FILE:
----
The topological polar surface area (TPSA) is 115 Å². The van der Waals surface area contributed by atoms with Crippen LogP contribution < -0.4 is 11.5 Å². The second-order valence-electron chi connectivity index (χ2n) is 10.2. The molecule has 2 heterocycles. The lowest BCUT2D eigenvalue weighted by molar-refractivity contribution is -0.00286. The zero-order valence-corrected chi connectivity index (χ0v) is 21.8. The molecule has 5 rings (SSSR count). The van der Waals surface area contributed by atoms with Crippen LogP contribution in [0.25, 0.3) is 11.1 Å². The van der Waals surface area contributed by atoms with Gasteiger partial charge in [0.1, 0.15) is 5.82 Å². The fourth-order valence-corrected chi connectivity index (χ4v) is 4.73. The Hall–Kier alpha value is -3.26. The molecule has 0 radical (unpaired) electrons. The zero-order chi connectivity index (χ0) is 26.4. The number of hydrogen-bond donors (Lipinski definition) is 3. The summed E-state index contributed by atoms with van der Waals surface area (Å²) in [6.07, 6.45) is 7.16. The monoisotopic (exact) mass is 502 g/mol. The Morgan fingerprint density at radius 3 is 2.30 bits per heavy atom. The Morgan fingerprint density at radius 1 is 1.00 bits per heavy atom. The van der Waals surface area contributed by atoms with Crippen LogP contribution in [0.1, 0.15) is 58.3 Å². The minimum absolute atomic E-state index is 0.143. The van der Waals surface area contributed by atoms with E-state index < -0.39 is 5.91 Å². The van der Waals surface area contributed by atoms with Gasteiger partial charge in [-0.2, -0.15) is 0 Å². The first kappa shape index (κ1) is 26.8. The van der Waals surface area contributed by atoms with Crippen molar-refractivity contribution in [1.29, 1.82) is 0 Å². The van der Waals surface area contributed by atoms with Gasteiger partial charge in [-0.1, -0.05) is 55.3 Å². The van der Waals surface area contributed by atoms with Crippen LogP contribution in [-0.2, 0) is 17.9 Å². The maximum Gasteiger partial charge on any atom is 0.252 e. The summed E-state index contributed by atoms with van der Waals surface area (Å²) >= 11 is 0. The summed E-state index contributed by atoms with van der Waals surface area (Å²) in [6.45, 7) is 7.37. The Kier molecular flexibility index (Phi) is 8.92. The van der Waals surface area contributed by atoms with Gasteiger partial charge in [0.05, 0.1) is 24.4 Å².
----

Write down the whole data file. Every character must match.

The topological polar surface area (TPSA) is 115 Å². The van der Waals surface area contributed by atoms with Crippen LogP contribution < -0.4 is 11.5 Å². The second-order valence-electron chi connectivity index (χ2n) is 10.2. The molecule has 2 heterocycles. The lowest BCUT2D eigenvalue weighted by molar-refractivity contribution is -0.00286. The zero-order valence-corrected chi connectivity index (χ0v) is 21.8. The molecule has 5 rings (SSSR count). The van der Waals surface area contributed by atoms with Crippen LogP contribution in [0.25, 0.3) is 11.1 Å². The van der Waals surface area contributed by atoms with Gasteiger partial charge in [0.1, 0.15) is 5.82 Å². The fourth-order valence-corrected chi connectivity index (χ4v) is 4.73. The Hall–Kier alpha value is -3.26. The molecule has 0 radical (unpaired) electrons. The zero-order chi connectivity index (χ0) is 26.4. The number of hydrogen-bond donors (Lipinski definition) is 3. The summed E-state index contributed by atoms with van der Waals surface area (Å²) in [6.07, 6.45) is 7.16. The monoisotopic (exact) mass is 502 g/mol. The Morgan fingerprint density at radius 3 is 2.30 bits per heavy atom. The Morgan fingerprint density at radius 1 is 1.00 bits per heavy atom. The van der Waals surface area contributed by atoms with Crippen LogP contribution in [0.1, 0.15) is 58.3 Å². The minimum absolute atomic E-state index is 0.143. The van der Waals surface area contributed by atoms with E-state index < -0.39 is 5.91 Å². The van der Waals surface area contributed by atoms with Gasteiger partial charge in [-0.2, -0.15) is 0 Å². The first kappa shape index (κ1) is 26.8. The van der Waals surface area contributed by atoms with Crippen molar-refractivity contribution in [1.29, 1.82) is 0 Å². The van der Waals surface area contributed by atoms with Gasteiger partial charge in [-0.1, -0.05) is 55.3 Å². The van der Waals surface area contributed by atoms with Crippen LogP contribution in [-0.2, 0) is 17.9 Å². The maximum Gasteiger partial charge on any atom is 0.252 e. The summed E-state index contributed by atoms with van der Waals surface area (Å²) >= 11 is 0. The summed E-state index contributed by atoms with van der Waals surface area (Å²) in [6.45, 7) is 7.37. The Kier molecular flexibility index (Phi) is 8.92. The van der Waals surface area contributed by atoms with Gasteiger partial charge in [0.05, 0.1) is 24.4 Å².